According to CNET, “Microsoft’s ambitious love letter to creative professionals is the touchscreen iMac of your dreams.” That’s the Surface Studio, and the reviews, which are now starting to appear in print, back up the original assessment that this is a beautiful, functional, innovative computer for creative professionals. While not perfect in the first version, it has the capacity to cause these professionals to take Microsoft much more seriously in this market than before. Page 2 of Particle Debris sizes up this challenge to Apple.
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Apple new coffee table book: Designed by Apple in California comes in two sizes, 13-inch at US$199 and 16-inch at $299, and both contain some 450 photographs of Apple products that look back over the years. What’s not to like? Still, these days, Apple’s self-conscious celebration of its past does open it up to some playful parody. Watch this glorious send up of the Apple book by the Late Show. All in good fun, of course.
From time to time, we get really excited about some new gadget from Google. But then we discover later that there’s long way to go to make it a successful consumer product. On the other hand, Apple is the kind of company that can productize a great new technology. Perhaps the Apple Watch has given Apple new confidence that it can do the same for AR.
Apple has waxed enthusiastic about keyboards for the iPad and now offers its own. But the design may not be for everyone. If you’ve been thinking about a sturdy, aluminum keyboard/case for your iPad Pro, one that makes it look (and function) very much like a MacBook, then you’ll want to read John’s review of the Brydge 12.9 model for iPad Pro.
Bare Feats writes: “Both with the best processor, 16 GB of RAM, 1 TB flash storage, but different GPU. Is the 15-inch with Quad-Core processor and discrete GPU really that much faster? Is it worth the extra $$$, size, and weight?” Their test results show that for “21% more, the extra $$$ buys you a bigger screen, an average of 40% faster performance running CPU intensive pro apps, and an average of 110% faster running GPU intensive pro apps.” Quad-Core and discrete graphics always wins. But if you had any doubts, check out these performance tests.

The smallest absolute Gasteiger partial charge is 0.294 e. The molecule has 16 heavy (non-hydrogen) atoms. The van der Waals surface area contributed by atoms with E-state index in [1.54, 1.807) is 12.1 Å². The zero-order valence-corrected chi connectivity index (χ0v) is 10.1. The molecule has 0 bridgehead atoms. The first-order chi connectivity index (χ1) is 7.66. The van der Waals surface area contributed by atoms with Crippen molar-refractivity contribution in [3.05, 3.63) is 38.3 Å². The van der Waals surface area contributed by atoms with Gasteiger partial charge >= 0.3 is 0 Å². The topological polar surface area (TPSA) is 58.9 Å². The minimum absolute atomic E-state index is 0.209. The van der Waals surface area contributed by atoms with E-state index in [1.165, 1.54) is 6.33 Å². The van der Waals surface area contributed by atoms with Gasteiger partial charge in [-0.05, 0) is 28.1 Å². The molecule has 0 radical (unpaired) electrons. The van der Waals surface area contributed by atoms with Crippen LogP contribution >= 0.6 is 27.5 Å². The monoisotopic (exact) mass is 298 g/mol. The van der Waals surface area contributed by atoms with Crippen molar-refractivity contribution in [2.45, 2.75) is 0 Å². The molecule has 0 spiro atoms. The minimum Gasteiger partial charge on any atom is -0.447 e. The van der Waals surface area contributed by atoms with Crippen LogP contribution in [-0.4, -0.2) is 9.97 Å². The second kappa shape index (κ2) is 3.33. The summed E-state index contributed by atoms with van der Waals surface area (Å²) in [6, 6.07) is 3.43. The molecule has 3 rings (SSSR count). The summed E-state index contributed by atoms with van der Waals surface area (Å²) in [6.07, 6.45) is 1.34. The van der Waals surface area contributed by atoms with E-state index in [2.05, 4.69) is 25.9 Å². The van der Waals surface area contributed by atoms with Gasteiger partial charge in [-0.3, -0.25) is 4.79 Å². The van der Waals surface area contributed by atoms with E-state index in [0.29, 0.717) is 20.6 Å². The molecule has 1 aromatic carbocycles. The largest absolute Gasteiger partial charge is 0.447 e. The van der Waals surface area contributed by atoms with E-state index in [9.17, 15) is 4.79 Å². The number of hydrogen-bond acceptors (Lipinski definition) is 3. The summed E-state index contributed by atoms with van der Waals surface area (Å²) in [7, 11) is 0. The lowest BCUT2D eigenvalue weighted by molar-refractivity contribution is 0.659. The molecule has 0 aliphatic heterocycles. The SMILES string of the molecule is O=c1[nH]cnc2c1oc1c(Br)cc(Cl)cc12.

Apple was, it seemed, somewhat late with the 4th generation 1080p Apple TV that shipped in October of 2015. Not delivering at 4K device at that time could be forgiven because High Dynamic Range (HDR) specs hadn’t been formalized during its development. But for the holidays of 2016, most all the 4K/UHD TVs have HDR. The new Roku has HDR. So what is Apple thinking? John, as always, ponders the situation.
Hewlett-Packard has announced the Z2 Mini, a powerful but compact desktop computer aimed at technical and creative professionals in CAD, finances, OEM and education. With the option for an Intel Xeon quad-core CPU, up to 32 GB of RAM, Linux/Win10 support and a model with support for six displays, the Z2 Mini can meet the needs of many professionals on the desktop who don’t need a high-end Z workstation. Most importantly, it’s part of HP’s concerted effort to exploit a vacuum Apple has created on the desktop.
Adam Christianson is the creator and host of the acclaimed MacCast podcast. Adam is also the very awesome webmaster for The Mac Observer. However, Adam didn’t start out in high tech. At an early age, he wanted to become a cartoonist, inspired by Garfield’s creator Jim Davis. In high school, somewhat wiser, he transitioned to graphic design. Later, Adam attended Cal Poly which has a fabulous art and graphics design program. Early in his career, Adam gained experience in eCommerce and web mastering with Upper Deck, Corp. learning HTML, Perl, CGI forms, Visual BASIC and C#. However, by 2004, he’d discovered that his true love was tech talk and podcasting, and The MacCast was born. Adam was able to use his career skills to follow his dream, and he’s still living it today.
There’s a huge difference between a guaranteed secure communication and one that is feared to be compromised. In the former, people and governments are truly free to share and negotiate. In the latter, suspicion and fear color all conversations and stymie progress. And it always seems that encryption compromises to catch the bad guys end up being justified against political enemies as well. This article at The Guardian makes the case for absolute privacy, using WhatsApp. It does so in a very direct, compelling way in the context of international diplomacy. It’s all on page 2 of Particle Debris.
Extraterrestrials arrive. They don’t appear hostile, but the DoD has no idea what they want or how to communicate with them. That’s the premise behind the intelligent, highly praised movie Arrival. Amy Adams plays an expert linguist who’s called upon to assist with communication with the visitors. In this interview, Dr. Kiki Sanford (who was recently on TMO’s Background Mode), chats with the actual linguist/consultant to the movie, Dr. Jessica Coon, an associate professor in the Department of Linguistics at McGill University. You’ll want to see the movie, and this interview sets the stage.